CCA consultants are trained to offer accurate crop advice
There are many acronyms in agriculture. Some of the more popular ones include FSA, for Farm Service Agency; ISDA, for Indiana State Department of Agriculture; and USDA. Another acronym in agriculture today is CCA, which stands for Certified Crop Adviser.
• Certified crop advisers continuouslyupdate their knowledge base.
• Farmers often want a trusted and independent opinion.
• Website can help you begin your search to find a CCA.
“The CCA program was formed because of the lack of organization that existed for people who worked directly with farmers,” says Steve Dlugosz, who sells fertilizer for Harvest Land Co-op.
From the start in 1992, Dlugosz was involved on steering committees that helped research the importance of a state society that would directly work with growers.
“Around this time different states were all coming up with the idea that there should be an organization that helped agronomists working with growers,” he explains. “That’s why there’s a national component and a state component in our CCA program.”
According to the Indiana Certified Crop Adviser website, www.indianacca.org/About, CCAs will play an important role in keeping agriculture competitive in our global economy.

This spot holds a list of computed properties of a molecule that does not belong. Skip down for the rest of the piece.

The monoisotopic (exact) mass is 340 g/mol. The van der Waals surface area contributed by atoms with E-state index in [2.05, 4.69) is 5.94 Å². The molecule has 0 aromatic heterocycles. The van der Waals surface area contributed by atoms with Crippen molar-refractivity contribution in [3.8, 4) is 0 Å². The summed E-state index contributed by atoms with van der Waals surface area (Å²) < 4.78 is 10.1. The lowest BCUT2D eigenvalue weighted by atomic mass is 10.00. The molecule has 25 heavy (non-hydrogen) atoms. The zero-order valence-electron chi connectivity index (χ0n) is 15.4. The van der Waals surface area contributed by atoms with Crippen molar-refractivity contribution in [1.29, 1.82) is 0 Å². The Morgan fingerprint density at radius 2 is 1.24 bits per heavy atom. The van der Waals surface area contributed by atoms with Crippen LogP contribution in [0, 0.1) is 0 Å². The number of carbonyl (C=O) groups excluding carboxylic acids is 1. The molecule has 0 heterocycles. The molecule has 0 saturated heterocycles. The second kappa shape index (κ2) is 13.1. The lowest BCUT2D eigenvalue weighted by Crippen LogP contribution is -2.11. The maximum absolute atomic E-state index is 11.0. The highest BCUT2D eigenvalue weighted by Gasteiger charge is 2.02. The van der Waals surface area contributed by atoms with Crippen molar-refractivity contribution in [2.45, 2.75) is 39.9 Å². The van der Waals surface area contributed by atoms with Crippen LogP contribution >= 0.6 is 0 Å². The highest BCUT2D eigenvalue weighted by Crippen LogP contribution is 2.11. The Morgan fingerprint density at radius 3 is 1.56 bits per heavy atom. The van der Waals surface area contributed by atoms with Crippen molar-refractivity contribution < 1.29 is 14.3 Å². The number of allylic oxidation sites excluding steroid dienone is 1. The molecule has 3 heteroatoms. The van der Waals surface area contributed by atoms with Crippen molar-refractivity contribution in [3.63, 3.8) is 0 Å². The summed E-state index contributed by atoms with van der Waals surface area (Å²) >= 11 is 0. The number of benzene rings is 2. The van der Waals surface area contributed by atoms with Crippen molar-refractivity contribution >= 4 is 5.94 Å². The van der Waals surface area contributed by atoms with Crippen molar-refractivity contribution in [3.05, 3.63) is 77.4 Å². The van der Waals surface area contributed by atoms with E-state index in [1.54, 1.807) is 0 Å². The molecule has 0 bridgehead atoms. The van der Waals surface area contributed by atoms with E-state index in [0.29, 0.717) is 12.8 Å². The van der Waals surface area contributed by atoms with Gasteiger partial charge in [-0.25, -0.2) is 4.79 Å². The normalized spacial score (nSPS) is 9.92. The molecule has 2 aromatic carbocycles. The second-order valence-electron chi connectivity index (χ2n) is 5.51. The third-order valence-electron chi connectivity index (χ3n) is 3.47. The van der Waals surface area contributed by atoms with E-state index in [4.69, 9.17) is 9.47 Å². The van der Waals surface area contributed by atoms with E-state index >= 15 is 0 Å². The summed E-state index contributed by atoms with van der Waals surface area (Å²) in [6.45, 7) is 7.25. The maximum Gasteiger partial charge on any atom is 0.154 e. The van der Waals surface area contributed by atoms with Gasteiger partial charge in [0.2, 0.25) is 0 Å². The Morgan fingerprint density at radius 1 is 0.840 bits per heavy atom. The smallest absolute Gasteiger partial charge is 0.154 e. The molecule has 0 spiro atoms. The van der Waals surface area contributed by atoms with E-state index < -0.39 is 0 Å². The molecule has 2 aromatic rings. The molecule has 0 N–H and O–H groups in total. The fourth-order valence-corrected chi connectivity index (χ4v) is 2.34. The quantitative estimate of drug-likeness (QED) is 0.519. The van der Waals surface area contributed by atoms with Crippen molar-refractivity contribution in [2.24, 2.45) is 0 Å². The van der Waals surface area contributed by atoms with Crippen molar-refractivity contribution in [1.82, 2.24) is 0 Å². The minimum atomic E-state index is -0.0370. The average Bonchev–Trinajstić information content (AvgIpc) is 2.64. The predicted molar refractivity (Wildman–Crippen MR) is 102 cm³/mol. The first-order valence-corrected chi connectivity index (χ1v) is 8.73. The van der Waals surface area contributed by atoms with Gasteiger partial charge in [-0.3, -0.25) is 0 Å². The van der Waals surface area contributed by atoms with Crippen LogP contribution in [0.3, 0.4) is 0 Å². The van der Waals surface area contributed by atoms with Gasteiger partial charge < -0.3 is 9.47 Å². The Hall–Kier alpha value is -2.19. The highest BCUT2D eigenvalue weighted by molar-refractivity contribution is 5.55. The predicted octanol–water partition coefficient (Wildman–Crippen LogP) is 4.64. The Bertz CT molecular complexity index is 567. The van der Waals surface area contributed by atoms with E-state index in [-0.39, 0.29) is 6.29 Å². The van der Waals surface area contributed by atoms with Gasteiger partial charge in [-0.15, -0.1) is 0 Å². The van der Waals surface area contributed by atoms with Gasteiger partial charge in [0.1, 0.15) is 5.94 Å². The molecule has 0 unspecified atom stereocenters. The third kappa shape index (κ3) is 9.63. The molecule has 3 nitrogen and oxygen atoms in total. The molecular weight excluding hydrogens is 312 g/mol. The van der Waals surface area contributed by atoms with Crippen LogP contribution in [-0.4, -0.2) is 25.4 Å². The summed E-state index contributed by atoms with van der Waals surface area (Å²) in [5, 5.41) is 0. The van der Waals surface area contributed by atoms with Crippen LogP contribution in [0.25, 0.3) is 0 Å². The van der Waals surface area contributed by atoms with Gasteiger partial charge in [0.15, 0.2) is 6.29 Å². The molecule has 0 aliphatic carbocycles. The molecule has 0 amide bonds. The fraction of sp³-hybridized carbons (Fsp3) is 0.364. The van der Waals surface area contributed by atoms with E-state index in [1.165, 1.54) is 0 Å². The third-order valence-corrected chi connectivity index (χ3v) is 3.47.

“The CCA program was established to give people in fertilizer retail, seed retail and other positions the opportunity to prove their credentials, that they are technically skilled, and why they would be the best fit for a certain farmer,” says Dlugosz.
“This program is great for anyone working with growers, seed salesmen, Extension educators, ag retailers and farmers,” says Betsy Bower, a CCA and agronomist for Ceres Solutions, Terre Haute. “I’ve been able to use my certification while working with all types of organizations.”
Standards include taking a comprehensive exam, understanding soil and water issues, integrated pest and crop management, along with completing 40 hours of continuing education credits in a two-year span. Credits can be earned by attending accredited meetings or field days.
“One of the biggest strengths of our organization is our continuing education program for our CCAs,” Dlugosz says.
What farmers say
Don Villwock, Edwardsport, farms 3,500 acres. He’s had a CCA helping him since 1995.
“My CCA serves as an independent evaluator of problems that may arise,” he says. “Take for example if a fertilizer dealer ran some tests, and I was curious on whether or not he was selling me the right [fertilizer]. My CCA would be the underlying voice I would trust to give me the best solution on whether or not it was a good deal.”
Another benefit is that since he’s busy serving as president of Indiana Farm Bureau, he doesn’t always have time to attend all agronomy meetings and field days. However, his CCA, Gene Flaningam, is always up on the latest trends.
Bechman is a senior in Purdue University Ag Communications.
This article published in the January, 2011 edition of INDIANA PRAIRIE FARMER.